Staff Publications

Staff Publications

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    'Staff publications' is the digital repository of Wageningen University & Research

    'Staff publications' contains references to publications authored by Wageningen University staff from 1976 onward.

    Publications authored by the staff of the Research Institutes are available from 1995 onwards.

    Full text documents are added when available. The database is updated daily and currently holds about 240,000 items, of which 72,000 in open access.

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Record number 549999
Title Range-expansion effects on the belowground plant microbiome
Author(s) Ramirez, Kelly S.; Snoek, L.B.; Koorem, Kadri; Geisen, Stefan; Bloem, L.J.; Hooven, Freddy ten; Kostenko, Olga; Krigas, Nikos; Manrubia, Marta; Caković, Danka; Raaij, Debbie van; Tsiafouli, Maria A.; Vreš, Branko; Čelik, Tatjana; Weser, Carolin; Wilschut, Rutger A.; Putten, Wim H. van der
Source Nature Ecology & Evolution 3 (2019)4. - ISSN 2397-334X - p. 604 - 611.
DOI https://doi.org/10.1038/s41559-019-0828-z
Department(s) Laboratory of Nematology
Publication type Refereed Article in a scientific journal
Publication year 2019
Abstract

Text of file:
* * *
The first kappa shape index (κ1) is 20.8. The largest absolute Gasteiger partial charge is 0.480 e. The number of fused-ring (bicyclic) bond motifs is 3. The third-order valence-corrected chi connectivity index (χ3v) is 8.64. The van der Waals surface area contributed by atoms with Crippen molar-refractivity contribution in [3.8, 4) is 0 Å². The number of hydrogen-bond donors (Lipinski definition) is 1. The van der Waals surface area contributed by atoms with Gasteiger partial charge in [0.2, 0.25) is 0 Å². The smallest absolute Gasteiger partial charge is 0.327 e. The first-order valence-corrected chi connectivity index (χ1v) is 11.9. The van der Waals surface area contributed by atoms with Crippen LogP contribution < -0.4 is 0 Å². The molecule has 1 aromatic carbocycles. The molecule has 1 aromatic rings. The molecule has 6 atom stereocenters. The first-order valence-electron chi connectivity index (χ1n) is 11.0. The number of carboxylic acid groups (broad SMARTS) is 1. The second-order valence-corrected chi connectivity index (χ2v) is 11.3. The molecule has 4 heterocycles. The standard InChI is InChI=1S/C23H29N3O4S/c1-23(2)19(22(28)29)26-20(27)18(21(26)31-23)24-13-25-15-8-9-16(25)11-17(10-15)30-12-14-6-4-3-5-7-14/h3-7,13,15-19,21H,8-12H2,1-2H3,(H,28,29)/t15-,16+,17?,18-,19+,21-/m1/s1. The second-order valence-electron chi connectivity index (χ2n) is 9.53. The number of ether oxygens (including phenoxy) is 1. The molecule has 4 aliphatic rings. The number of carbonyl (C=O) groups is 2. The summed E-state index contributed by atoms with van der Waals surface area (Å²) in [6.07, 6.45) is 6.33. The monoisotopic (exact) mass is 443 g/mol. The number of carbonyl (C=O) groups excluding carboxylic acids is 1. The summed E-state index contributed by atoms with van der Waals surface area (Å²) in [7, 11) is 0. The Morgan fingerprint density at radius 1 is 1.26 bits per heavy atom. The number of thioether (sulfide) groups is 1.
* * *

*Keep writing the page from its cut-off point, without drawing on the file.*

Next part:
Plant range expansion is occurring at a rapid pace, largely in response to human-induced climate warming. Although the movement of plants along latitudinal and altitudinal gradients is well-documented, effects on belowground microbial communities remain largely unknown. Furthermore, for range expansion, not all plant species are equal: in a new range, the relatedness between range-expanding plant species and native flora can influence plant–microorganism interactions. Here we use a latitudinal gradient spanning 3,000 km across Europe to examine bacterial and fungal communities in the rhizosphere and surrounding soils of range-expanding plant species. We selected range-expanding plants with and without congeneric native species in the new range and, as a control, the congeneric native species, totalling 382 plant individuals collected across Europe. In general, the status of a plant as a range-expanding plant was a weak predictor of the composition of bacterial and fungal communities. However, microbial communities of range-expanding plant species became more similar to each other further from their original range. Range-expanding plants that were unrelated to the native community also experienced a decrease in the ratio of plant pathogens to symbionts, giving weak support to the enemy release hypothesis. Even at a continental scale, the effects of plant range expansion on the belowground microbiome are detectable, although changes to specific taxa remain difficult to decipher.

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